On the brink of change

A number of prosaic texts of the 1980s ushered in the fall of the so-called real socialism before its demise in November 1989. Instances of a more radical disruption of schematism can be seen mostly from the publication in 1982 of Rudolf Sloboda’s novel Rozum (Reason, 1982), which brought forward the discussion of authenticity or the truthfulness of the art work and roused the anger of a section of official critics with its unconcealed frankness of statement. In this novel, “…perhaps for the first time ever, the aspect of our present stigmatisation appeared, of the simulation of life in past decades leading to brutalisation and the decline of elementary humanity in basic social relations’ (Zajac-Jenčíková, 1989, p 64). In the context of the literature of the 1980s we cannot ignore the prose works by Vilikovský, Mitana, Dušek, Ballek, Johanides or Rakús which, through playful experimenting, open up the theme of Central European space and portray the tragic perceptions of characters, polemically opposed the reappearance of the proclaimed poetics of socialist realism from the 1970s. Martin Bútora, a representative of the middle-aged generation, also made a delayed debut. In his collection of short stories Ľahkým perom (With a Light Pen, 1987) he created tragicomic, disenchanted and ironically portrayed characters of intellectuals. The novella Prvá veta spánku (The First Sentence of Sleep, 1983) by Pavel Vilikovský foretold the revival of postmodernism with the subversion of the genre of crime fiction, i.e. blending the techniques of crime fiction and artistic literature. The detective plot was also exploited in Dušan Mitana’s novel Koniec hry (The End of Game, 1984).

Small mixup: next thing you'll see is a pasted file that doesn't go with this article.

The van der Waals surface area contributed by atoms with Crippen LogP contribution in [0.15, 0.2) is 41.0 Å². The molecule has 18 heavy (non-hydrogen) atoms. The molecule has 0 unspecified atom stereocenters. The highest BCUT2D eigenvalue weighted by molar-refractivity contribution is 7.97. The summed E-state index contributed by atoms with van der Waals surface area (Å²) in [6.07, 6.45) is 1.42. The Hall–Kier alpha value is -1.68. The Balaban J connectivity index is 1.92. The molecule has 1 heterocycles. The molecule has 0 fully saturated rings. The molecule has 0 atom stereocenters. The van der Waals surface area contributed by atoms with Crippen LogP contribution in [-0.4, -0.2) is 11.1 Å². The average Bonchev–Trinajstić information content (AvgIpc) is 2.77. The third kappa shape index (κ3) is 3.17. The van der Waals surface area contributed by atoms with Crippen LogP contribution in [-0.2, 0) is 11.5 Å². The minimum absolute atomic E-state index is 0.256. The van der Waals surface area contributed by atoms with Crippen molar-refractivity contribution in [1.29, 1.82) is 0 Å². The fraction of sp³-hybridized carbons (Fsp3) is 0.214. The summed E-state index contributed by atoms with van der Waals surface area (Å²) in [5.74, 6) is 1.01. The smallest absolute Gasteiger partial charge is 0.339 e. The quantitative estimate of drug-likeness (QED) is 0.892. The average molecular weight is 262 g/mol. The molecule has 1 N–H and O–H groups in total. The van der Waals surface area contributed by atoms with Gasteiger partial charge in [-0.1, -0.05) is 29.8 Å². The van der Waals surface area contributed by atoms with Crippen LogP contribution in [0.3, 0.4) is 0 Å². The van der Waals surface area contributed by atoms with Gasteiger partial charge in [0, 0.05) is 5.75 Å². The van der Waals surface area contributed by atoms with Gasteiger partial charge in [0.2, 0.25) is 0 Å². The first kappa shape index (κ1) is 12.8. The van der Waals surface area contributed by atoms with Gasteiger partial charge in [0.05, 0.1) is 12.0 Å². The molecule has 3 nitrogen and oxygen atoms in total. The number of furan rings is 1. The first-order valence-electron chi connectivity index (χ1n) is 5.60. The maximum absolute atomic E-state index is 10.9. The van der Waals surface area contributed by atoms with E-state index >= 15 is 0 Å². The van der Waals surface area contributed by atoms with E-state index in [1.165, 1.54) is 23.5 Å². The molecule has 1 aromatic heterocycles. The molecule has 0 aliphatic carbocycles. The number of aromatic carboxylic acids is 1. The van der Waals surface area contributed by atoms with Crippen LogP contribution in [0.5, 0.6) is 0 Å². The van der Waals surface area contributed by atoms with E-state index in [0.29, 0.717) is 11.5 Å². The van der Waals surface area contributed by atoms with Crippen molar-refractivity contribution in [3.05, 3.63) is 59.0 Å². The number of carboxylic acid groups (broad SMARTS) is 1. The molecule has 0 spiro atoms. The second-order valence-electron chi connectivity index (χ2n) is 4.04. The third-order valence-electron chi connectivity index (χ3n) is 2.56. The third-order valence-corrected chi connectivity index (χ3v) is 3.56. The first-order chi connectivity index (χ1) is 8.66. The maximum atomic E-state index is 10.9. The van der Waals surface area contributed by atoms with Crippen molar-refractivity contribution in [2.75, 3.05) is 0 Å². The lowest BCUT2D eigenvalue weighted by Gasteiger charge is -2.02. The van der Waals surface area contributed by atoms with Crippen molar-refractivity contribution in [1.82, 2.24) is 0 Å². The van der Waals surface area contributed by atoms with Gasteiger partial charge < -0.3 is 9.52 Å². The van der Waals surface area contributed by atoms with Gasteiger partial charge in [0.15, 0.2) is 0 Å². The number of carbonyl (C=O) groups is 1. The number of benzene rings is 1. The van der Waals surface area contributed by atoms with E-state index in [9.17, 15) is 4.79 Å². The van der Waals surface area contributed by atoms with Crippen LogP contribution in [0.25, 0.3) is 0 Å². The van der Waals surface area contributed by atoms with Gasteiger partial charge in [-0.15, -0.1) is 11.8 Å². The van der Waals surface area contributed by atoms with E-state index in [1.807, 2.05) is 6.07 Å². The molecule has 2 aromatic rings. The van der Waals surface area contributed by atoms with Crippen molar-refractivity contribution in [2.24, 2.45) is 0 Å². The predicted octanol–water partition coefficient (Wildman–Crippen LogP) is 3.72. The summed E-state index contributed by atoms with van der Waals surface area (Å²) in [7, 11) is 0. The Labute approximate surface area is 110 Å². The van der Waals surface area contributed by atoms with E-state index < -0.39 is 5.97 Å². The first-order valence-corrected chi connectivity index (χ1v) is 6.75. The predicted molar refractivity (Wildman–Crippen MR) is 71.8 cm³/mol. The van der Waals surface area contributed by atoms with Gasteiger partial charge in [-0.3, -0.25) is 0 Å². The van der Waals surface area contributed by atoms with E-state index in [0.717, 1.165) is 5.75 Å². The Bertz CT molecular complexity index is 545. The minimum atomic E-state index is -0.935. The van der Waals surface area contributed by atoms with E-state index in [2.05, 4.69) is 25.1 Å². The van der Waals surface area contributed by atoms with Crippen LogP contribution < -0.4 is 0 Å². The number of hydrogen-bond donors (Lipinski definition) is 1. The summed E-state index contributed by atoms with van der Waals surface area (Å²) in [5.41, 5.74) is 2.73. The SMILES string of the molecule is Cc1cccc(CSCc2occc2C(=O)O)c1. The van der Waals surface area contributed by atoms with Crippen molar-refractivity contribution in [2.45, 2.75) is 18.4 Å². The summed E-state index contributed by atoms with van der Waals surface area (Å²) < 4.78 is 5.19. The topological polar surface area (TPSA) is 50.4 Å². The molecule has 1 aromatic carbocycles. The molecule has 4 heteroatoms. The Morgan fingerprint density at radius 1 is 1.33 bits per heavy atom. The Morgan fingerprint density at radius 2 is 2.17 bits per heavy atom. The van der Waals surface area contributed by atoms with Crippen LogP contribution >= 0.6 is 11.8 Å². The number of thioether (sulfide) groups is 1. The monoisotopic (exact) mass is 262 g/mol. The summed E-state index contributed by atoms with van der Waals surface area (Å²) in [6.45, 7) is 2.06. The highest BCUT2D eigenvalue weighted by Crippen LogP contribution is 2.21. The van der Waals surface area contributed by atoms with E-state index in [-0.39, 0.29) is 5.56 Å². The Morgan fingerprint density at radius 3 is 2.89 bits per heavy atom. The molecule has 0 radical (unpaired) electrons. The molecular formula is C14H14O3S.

Peter Juščák in his debut Komu ujde vlak (Who Will Miss the Train, 1986) demythologises the picture of the labour hero in the ‘young’ prose of the 1980s; an implicit criticism of atheism is found in the debut of Edmund Hlatký (História vecí, The History of Things, 1988). In his ensuing prose works Hlatký develops the character of the ‘killed man’ from Sloboda’s novel Rozum (Reason). The prose works of Peter Pišťanek, Dušan Taragel and Igor Otčenáš, published in magazines, also played a not insignificant role in the ironic erosion of the socialist realism-inspired literary model in the late 1980s.
The debut collection of short stories by Ján Tužinský, Bičovanie koní (Whipping of Horses, 1983) gives a more traditional impression in the context of the 1980s. Štefan Moravčík enhances lyrical tendencies in epic literature in his debut Sedláci (Farmers, 1988).